Anonymous said...

I was against the Clinton impeachment because I didn;t want Gore to run in 2000 as the incumbent. No amount of chads would have beaten him then.

Anonymous said...

By the way, is Courtney gonna apologize to Simmons about his bogus attacks over Joe Wilson (the Tawana Brawley of DC politics)?

Anonymous said...

while we're at it, here's another chance for Diane Farrell to bail out of a previously long held position

Anonymous said...

My humble predictions:

Shays wins relatively easily as he can most persuasively separate himself from the Bush/House GOP agenda and Farrell has bungled the war issue.

Simmons in a razor thin win. Sub base makes the difference

Murphy in a close race. Of the three incumbents, Johnson will have the toughest time divorcing herself from the DC mess. In addition, due to the 2002 redistricting, she is not well known in a substantial portion of her district. Those people don't know Johnson any better than they know Murphy.

Anonymous said...

you mean "the substantial part of her district" where she outpolled the sitting incumbent in 2002...which is the same area which is home to the incumbent Governor?

I'm not sure Murphy is all that well known outside Southington. Which is not in the 5th District

A Different Anonymous (No! Really!) said...

True Gent:

TBCT/DeanFan could't recognize a nuance if it bit him in the ass.

Don't hold your breath.

Authentic Connecticut Republican said...

>>I'm not sure Murphy is all that well known outside Southington

Just as well for him.

You'd be hard pressed to find 3 active Dems in Southington that would have anything nice to say about him in private.

He doesn't seem too popular with his own party's regulars in Wolcott either.

zepp714 said...

"Murphy, by contrast, exudes the same greasy, disingenuous smarm that makes DeStefano so unlikeable. Forget him."

I can't speak to DeStefano's charms, but I'd think that Murhpy's comparative youth and freshness make him all the more appealing.

Maybe Murphy looks a little politican-like in his ads now and then, but his charisma, likability and considerable policy gravitas are all lacking in the Johnson camp. And he connects person to person -- people seem to get a kick buzz from the guy, and I think the debates are going to really drive that home.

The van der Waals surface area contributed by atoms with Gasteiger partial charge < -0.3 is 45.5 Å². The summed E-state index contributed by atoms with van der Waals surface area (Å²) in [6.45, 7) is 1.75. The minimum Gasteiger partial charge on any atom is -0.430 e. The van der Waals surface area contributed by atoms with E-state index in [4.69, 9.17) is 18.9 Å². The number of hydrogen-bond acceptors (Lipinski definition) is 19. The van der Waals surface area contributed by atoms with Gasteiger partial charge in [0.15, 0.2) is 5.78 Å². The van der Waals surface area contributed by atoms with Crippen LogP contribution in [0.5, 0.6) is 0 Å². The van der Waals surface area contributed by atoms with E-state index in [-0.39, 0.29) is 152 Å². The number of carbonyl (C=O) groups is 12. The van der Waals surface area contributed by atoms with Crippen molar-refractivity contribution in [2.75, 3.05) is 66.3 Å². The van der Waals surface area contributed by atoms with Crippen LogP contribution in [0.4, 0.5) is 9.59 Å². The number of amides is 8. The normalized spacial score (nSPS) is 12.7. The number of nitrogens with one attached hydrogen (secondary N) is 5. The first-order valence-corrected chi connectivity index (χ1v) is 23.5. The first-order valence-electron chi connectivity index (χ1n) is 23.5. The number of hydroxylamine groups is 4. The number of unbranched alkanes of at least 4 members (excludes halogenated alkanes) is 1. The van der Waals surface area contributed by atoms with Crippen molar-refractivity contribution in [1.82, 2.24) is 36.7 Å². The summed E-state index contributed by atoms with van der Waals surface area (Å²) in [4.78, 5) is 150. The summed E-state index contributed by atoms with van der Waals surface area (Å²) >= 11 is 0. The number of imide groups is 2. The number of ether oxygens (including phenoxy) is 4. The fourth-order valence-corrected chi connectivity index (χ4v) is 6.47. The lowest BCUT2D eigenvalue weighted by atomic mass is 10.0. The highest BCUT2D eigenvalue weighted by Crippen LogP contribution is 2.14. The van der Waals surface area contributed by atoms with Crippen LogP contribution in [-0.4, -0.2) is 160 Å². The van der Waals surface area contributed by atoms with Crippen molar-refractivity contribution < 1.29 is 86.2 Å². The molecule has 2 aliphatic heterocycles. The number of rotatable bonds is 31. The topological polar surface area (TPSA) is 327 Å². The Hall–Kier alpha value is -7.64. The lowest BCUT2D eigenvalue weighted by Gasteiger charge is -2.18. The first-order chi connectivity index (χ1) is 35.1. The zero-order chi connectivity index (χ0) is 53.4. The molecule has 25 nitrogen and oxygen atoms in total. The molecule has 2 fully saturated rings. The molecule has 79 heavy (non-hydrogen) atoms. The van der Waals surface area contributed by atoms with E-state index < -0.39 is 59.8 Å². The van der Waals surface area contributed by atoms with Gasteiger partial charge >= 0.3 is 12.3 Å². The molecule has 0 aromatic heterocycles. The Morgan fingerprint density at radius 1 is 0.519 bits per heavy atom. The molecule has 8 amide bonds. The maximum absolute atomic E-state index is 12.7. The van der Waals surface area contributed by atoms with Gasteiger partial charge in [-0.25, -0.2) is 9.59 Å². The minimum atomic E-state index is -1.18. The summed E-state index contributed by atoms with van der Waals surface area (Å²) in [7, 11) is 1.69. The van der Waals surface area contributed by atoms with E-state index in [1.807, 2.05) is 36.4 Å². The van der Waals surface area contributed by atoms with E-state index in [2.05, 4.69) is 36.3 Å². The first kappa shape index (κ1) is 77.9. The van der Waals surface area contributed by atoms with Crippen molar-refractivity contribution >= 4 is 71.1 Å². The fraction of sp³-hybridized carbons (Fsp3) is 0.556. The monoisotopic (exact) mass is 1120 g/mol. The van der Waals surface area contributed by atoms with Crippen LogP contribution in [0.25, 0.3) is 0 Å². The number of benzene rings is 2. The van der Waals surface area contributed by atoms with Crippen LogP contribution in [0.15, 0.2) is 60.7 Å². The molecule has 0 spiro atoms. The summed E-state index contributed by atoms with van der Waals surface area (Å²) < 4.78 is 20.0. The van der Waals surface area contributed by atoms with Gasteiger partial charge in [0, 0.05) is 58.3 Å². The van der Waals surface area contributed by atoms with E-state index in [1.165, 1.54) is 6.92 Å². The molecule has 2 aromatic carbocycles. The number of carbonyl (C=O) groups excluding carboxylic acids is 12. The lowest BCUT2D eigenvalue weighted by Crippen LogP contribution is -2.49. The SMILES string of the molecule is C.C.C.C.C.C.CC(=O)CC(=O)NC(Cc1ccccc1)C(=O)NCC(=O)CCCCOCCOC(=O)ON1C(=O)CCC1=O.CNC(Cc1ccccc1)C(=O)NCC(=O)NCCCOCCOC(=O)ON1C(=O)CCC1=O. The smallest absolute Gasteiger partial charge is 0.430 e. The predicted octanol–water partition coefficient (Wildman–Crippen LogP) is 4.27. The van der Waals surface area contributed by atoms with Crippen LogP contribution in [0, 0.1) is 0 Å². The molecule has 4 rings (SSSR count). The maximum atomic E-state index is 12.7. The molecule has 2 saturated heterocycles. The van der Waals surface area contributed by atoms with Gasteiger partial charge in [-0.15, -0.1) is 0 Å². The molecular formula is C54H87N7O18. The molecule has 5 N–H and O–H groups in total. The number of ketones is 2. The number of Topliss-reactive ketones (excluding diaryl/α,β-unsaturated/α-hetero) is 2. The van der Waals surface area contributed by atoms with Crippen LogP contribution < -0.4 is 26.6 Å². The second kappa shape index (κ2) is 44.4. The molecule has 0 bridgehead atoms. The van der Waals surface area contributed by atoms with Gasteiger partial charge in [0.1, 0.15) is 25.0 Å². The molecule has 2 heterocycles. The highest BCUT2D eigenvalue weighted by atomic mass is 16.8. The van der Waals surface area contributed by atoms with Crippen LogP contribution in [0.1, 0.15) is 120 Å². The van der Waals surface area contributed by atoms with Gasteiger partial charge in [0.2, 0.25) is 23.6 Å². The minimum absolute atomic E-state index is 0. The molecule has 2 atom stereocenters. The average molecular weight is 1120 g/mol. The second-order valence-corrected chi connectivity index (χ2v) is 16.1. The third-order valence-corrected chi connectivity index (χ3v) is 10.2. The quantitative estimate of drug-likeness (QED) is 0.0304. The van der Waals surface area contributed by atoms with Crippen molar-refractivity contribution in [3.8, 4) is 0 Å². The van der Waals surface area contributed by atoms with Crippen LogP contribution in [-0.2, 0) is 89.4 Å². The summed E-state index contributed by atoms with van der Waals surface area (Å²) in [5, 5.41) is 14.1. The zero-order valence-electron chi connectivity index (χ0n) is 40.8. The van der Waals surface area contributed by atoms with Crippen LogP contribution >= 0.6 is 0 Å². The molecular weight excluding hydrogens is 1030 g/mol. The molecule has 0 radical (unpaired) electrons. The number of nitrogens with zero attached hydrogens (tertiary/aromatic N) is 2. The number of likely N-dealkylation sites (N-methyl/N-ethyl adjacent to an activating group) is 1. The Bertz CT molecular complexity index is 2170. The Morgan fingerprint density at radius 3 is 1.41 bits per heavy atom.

Authentic Connecticut Republican said...


You're probably too young to remember Billy Sol Estes or Robert Vesco; look them up as Murphy's cut from the same bolt of cloth.

bluecoat said...

For the hell of it I'll try one more time: the President of the US is president of the country not president of the people - he works for the people and for instance, lives in the peoples' house on Pennsylvania Ave in the DoC. in England the subjects used to - and ceremonially still do - refered to the King as My Lord and the Queen as My Lady. We don't do that crap here in the US - remeber about the rebels throwing the tea in Boston Harbor and the Declaration of INdependence from Mother England, TG? If, however, you were in the military he would be YOUR Commander-in-Chief because he alone tells you what to do and you must salute and execute any lawful order.

FatGuyinMiddleSeat said...

Apologies for my absence since my last post. True Gentleman and others have it right. And I think I will exercise a point of personal privilege.

TrueBlue, your loyalty is to a system- my loyalty is to a set of principles first, then party.

I don't accept the primary results as the be-all, end-all in this case. If someone legitimately experienced in Connecticut Democratic circles challenged Lieberman and beat him, I'd accept it. I DO NOT accept the Greenwich millionaire formula for overthrowing a guy who appeals to most of the state- in a state with a broad, unaffil, independent tradition.

If Ned Lamont owned a successful pizza place in North Haven and was married to a school teacher, he would not have won the election. Even though his experiences would be more in line with the Democratic electorate, he wouldn't have the dough to make a splash.

The people of Connecticut- all of them, will ultimately determine whether they feel loyalty to Joe.

TrueBlue, your loyalty was effectively bought and paid-for by Ned and Annie Lamont. How does that feel?

Anonymous said...

bluecoat - why can't you understand this. Is it right for an American to say, "He's not my President?" Of course not. How stupid is it to say, "Bush is not my President, he's the country's President." I mean, come on. Since 2000, many Bush haters have said "He's your President, not mine." That's just dumb, and it's not true. Even if you hate the man, he is still your President, my President, our President ... and yes President of the United States.

Wow! Get over it.

TrueBlueCT said...

Sorry, not my President. You idiots who voted Dumbya into office need to stand up and take responsibility.

I tried my best before disowning him however. You Bush-lovers are just impossible to reach.